OVERVIEW OF THE BENEFITS OF FIRST NATIONS LANGUAGE IMMERSION, WISE PRACTICES FOR INDIGENOUS LANGUAGE IMMERSION, AND PROVISIONS FOR SUPPORTING IMMERSION EDUCATION IN THE FIRST NATIONS CONTROL OF FIRST NATIONS EDUCATION ACT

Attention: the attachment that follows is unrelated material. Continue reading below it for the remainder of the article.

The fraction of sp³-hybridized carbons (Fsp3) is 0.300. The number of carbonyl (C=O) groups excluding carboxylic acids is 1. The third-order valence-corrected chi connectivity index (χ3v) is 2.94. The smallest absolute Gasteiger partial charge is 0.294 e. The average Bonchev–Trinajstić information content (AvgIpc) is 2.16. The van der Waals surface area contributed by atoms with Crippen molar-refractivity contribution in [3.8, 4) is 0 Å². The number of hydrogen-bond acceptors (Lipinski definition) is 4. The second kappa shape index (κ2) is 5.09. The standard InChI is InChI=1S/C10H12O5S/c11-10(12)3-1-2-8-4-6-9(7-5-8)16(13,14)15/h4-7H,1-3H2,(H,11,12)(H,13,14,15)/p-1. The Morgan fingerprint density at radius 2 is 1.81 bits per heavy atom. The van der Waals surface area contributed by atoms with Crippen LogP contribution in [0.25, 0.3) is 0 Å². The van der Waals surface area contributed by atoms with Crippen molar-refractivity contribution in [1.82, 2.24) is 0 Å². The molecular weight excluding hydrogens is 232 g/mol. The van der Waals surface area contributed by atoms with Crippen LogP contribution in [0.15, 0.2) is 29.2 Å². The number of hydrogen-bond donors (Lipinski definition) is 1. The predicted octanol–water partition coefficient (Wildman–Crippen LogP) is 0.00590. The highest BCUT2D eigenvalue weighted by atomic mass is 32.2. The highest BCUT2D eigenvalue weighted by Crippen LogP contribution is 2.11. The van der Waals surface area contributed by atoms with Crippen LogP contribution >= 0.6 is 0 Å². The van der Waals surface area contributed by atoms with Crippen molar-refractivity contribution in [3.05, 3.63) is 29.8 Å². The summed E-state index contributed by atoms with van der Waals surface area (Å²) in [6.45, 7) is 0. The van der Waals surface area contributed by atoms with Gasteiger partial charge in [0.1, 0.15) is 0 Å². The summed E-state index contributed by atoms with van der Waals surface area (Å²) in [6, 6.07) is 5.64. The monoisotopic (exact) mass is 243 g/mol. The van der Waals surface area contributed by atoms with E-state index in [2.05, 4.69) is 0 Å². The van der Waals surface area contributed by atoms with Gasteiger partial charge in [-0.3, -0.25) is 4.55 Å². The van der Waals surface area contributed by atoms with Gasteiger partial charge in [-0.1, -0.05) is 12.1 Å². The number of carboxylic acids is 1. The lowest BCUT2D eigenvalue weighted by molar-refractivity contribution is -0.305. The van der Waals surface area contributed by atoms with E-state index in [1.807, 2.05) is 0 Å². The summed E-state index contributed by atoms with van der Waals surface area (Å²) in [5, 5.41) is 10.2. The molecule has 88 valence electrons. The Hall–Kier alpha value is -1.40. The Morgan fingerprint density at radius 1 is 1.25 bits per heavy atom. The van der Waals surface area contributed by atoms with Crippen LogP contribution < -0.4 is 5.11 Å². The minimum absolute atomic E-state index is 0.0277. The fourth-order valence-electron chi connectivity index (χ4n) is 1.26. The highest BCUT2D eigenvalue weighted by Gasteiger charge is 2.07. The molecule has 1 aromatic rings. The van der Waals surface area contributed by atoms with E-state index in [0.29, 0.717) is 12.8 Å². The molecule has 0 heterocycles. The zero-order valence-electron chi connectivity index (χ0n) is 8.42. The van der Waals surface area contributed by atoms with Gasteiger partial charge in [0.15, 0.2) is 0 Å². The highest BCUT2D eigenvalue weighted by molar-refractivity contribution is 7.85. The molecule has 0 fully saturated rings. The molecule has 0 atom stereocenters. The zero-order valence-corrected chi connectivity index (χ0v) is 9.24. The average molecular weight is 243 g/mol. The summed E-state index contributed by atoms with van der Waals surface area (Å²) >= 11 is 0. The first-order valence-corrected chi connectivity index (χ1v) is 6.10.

In the wake of the Truth and Reconciliation Commission of Canada report into the ‘cultural genocide’ perpetrated by the State of Canada against First Nations, Métis and Inuit peoples, through the widespread use of Residential Schools, the federal government offered an apology and an apparent opportunity for reconciliation . Part of this programme was new legislation that would govern the relationship between First Nations and the federal government over First Nations education. Entitled the First Nations Control of First Nations’ Education (FNCFNE), the proposed bill promised a new deal and an apparent chance to renew a tarnished relationship. Yet in spite of its name, the bill offered very little in terms of progress. Indeed if it had been implemented, in many cases, the bill would have done little to increase First Nations’ control over the education of First Nations’ children and likely would have made effective language education extremely difficult. Indeed, this article’s analysis of the bill shows that, at its core, the law represents little more than the reinforcing of existing settler-colonial power dynamics. In particular, while it would have shifted virtually the totality of administrative responsibility for on-reserve education to First Nations it would have reserved ultimate power – manifest through control over funding – to Ottawa. As a result the FNCFNE would have represented a profound step in undermining First Nations language rights and language education in Canada.